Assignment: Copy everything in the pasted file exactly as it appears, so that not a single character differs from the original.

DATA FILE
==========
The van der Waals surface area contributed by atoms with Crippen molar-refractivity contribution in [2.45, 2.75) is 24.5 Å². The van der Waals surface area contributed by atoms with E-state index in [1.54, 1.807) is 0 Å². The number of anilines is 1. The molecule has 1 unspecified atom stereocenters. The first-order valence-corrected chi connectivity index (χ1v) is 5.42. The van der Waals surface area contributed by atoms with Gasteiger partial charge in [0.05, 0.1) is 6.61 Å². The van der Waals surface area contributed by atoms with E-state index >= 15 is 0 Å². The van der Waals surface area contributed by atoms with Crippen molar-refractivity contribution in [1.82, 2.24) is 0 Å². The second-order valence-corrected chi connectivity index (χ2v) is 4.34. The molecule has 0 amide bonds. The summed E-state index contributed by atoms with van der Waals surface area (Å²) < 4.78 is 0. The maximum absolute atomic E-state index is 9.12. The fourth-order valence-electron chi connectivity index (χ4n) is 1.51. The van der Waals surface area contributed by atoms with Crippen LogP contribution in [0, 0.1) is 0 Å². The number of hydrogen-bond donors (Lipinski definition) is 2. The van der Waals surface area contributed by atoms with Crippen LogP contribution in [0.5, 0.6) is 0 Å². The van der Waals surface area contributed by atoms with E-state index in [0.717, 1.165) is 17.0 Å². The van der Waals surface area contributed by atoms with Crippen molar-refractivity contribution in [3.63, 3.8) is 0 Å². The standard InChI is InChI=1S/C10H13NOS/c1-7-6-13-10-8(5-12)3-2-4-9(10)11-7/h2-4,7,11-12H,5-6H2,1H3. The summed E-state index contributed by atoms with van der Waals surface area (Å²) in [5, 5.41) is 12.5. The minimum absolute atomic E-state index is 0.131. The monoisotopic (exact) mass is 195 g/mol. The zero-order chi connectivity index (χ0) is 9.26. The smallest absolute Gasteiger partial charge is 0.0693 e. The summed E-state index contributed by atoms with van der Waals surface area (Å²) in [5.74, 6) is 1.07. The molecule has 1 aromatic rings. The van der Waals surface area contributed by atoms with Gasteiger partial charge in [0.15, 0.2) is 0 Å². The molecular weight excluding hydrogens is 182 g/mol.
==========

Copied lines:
The van der Waals surface area contributed by atoms with Crippen molar-refractivity contribution in [2.45, 2.75) is 24.5 Å². The van der Waals surface area contributed by atoms with E-state index in [1.54, 1.807) is 0 Å². The number of anilines is 1. The molecule has 1 unspecified atom stereocenters. The first-order valence-corrected chi connectivity index (χ1v) is 5.42. The van der Waals surface area contributed by atoms with Gasteiger partial charge in [0.05, 0.1) is 6.61 Å². The van der Waals surface area contributed by atoms with E-state index >= 15 is 0 Å². The van der Waals surface area contributed by atoms with Crippen molar-refractivity contribution in [1.82, 2.24) is 0 Å². The second-order valence-corrected chi connectivity index (χ2v) is 4.34. The molecule has 0 amide bonds. The summed E-state index contributed by atoms with van der Waals surface area (Å²) < 4.78 is 0. The maximum absolute atomic E-state index is 9.12. The fourth-order valence-electron chi connectivity index (χ4n) is 1.51. The van der Waals surface area contributed by atoms with Crippen LogP contribution in [0, 0.1) is 0 Å². The number of hydrogen-bond donors (Lipinski definition) is 2. The van der Waals surface area contributed by atoms with Crippen LogP contribution in [0.5, 0.6) is 0 Å². The van der Waals surface area contributed by atoms with E-state index in [0.717, 1.165) is 17.0 Å². The van der Waals surface area contributed by atoms with Crippen molar-refractivity contribution in [3.63, 3.8) is 0 Å². The standard InChI is InChI=1S/C10H13NOS/c1-7-6-13-10-8(5-12)3-2-4-9(10)11-7/h2-4,7,11-12H,5-6H2,1H3. The summed E-state index contributed by atoms with van der Waals surface area (Å²) in [5, 5.41) is 12.5. The minimum absolute atomic E-state index is 0.131. The monoisotopic (exact) mass is 195 g/mol. The zero-order chi connectivity index (χ0) is 9.26. The smallest absolute Gasteiger partial charge is 0.0693 e. The summed E-state index contributed by atoms with van der Waals surface area (Å²) in [5.74, 6) is 1.07. The molecule has 1 aromatic rings. The van der Waals surface area contributed by atoms with Gasteiger partial charge in [0.15, 0.2) is 0 Å². The molecular weight excluding hydrogens is 182 g/mol.